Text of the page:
Irish Boston refugees Judy Nylon and Michael Patrick McDonald did some readings. Judy’s talk, about half read and half extemporized, was about her remembrances of Ari, Chrissie Hynde and herself hanging out together at early Sex Pistols and Clash gigs, and about Ari’s vibrant take no prisoners personality, and importance as a role model for women in music. Judy said that Ari, Chrissie and herself took Nico to be their role model, and wished that Nico had been younger so she could have been a punk and wouldn’t have been so alone in her endeavors. She also talked about how Ari, Little Annie and herself had all been “the women of On-U”, and reveled in the multi-cultural atmosphere there (but she didn’t include Vivian Goldman, who was standing right there…probably just an oversight). McDonald read from one of his books (which Vivian Goldman said she teaches to her students) about going to a Slits sound check one afternoon and talking to Ari, and about how he then hid in the drop ceiling of the bathroom until the doors opened that night for the gig. Actually, I learned that trick years ago too – that is, going to a venue in the afternoon for the soundcheck, to talk to a musician, not the part about hiding in the drop ceiling. McDonald also did a dramatic reading of the lyrics to Trapped Animal.
The Band Droidz, a three-piece punk/reggae band from Harlem, did an excellent three-song set and the bass player, also the soundman at Irving Plaza, talked about Ari’s “futuristic” performance at a Nina Hagen show there.
Subatomic Sound System played four unreleased Ari Up recordings: a cover of a Lee Perry song I’m gonna call Underground Roots (something from the Roast Fish & Cornbread or Return of the Super Ape era), a version of Dennis Brown‘s Revolution re-fashioned into Slits Revolution, a slightly more punky version of World of Grown-Ups with backing by Dubblestandart, and an excellent song called Life Partner that talked about her relationship with Jamaica as if it were her life partner, and about how she lived more than half her life there.
Joly showed a bunch of videos: the last (so far) Slits video Lazy Slam, and three that he said hadn’t been shown anywhere before: a Slits rehearsal of a pretty good song I’m gonna call Dancehall Queen, Ari & the True Warrior’s excellent version of Police & Thieves from a Joe Strummer memorial concert (this one had Ira Heaps kinda entranced), and Ari & Wilton (?) singing Don’t Say Nothing Bad About New York from the post-9/11 benefit at the Lone Star Cafe (I think I’ve seen that one before…or maybe I actually saw them doing this song at a Wetlands Preserve gig.) He also showed some interviews with Ari, including a very good one where she talked about her philosophy, and which also included references to her having only a limited time left on Earth to complete her Mission, which was for as many people to hear her as possible – not necessarily to like her, but to at least hear her.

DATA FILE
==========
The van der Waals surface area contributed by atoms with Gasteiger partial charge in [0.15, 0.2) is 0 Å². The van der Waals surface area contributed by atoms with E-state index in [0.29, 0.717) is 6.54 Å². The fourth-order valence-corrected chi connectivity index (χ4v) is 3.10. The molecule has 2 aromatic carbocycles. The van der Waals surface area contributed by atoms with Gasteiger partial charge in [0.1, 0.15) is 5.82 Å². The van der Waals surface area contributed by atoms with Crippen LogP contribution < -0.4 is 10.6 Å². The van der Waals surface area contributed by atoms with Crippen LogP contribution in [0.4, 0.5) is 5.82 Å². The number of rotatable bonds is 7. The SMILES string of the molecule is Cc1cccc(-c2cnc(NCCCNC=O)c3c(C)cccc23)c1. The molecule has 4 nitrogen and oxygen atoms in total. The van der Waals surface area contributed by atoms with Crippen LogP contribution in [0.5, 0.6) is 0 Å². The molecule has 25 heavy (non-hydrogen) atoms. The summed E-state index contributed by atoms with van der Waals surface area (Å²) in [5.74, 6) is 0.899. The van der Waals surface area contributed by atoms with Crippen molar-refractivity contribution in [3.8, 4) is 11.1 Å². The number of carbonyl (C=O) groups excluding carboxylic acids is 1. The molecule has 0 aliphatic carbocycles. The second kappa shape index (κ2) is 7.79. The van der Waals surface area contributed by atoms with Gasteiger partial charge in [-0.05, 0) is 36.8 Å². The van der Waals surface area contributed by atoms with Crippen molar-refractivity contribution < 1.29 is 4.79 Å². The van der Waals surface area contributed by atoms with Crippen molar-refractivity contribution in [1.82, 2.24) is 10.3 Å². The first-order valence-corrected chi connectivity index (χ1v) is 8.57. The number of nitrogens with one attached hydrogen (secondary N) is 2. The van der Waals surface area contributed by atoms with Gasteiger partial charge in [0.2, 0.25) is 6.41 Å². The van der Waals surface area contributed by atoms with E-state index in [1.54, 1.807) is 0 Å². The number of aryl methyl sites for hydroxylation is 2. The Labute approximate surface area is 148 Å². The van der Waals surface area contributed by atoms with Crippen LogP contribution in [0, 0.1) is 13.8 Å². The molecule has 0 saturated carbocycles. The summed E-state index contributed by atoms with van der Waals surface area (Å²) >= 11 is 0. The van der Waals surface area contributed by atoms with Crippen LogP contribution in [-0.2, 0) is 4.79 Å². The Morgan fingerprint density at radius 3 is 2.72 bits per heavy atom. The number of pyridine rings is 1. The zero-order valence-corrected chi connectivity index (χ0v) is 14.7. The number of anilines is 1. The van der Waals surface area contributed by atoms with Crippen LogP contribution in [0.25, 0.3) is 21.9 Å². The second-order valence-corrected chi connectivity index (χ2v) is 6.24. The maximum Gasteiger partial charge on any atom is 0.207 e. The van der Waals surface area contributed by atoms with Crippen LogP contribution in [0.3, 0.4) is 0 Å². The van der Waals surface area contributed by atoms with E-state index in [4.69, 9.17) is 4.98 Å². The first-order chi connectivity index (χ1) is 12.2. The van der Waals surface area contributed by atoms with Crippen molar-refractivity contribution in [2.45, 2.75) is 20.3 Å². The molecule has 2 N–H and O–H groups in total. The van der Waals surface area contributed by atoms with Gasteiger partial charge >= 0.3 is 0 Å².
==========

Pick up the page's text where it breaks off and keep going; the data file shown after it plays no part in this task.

The finale (or so I thought) was for the True Warriors to return to the stage (augmented by Gary Lucas on dub-effects guitar) to provide backing for Neneh Cherry‘s versions of Newtown and Man Next Door. Neneh also talked about how Ari affected every aspect of her life. Neneh & Bruce’s daughter, Pearl (I think), talked about her “auntie Ari” and how much she loved to dance. Pablo, Ari’s son (one of the twins on the cover of Foundation Steppers, now about 6 and a half feet tall) thanked everybody and said that he thought that his mother would have loved the party.
But the party kept on going. Everybody was so upbeat and in a great mood that I couldn’t blame them. Good vibes all around. Unfortunately for me, if I wanted to get home at a reasonable time and before the temperature dropped to below zero (Fahrenheit) I had to leave to catch the train home. Good memories. I’m sure that some good things will continue to be heard from the Slits gang in the years to come.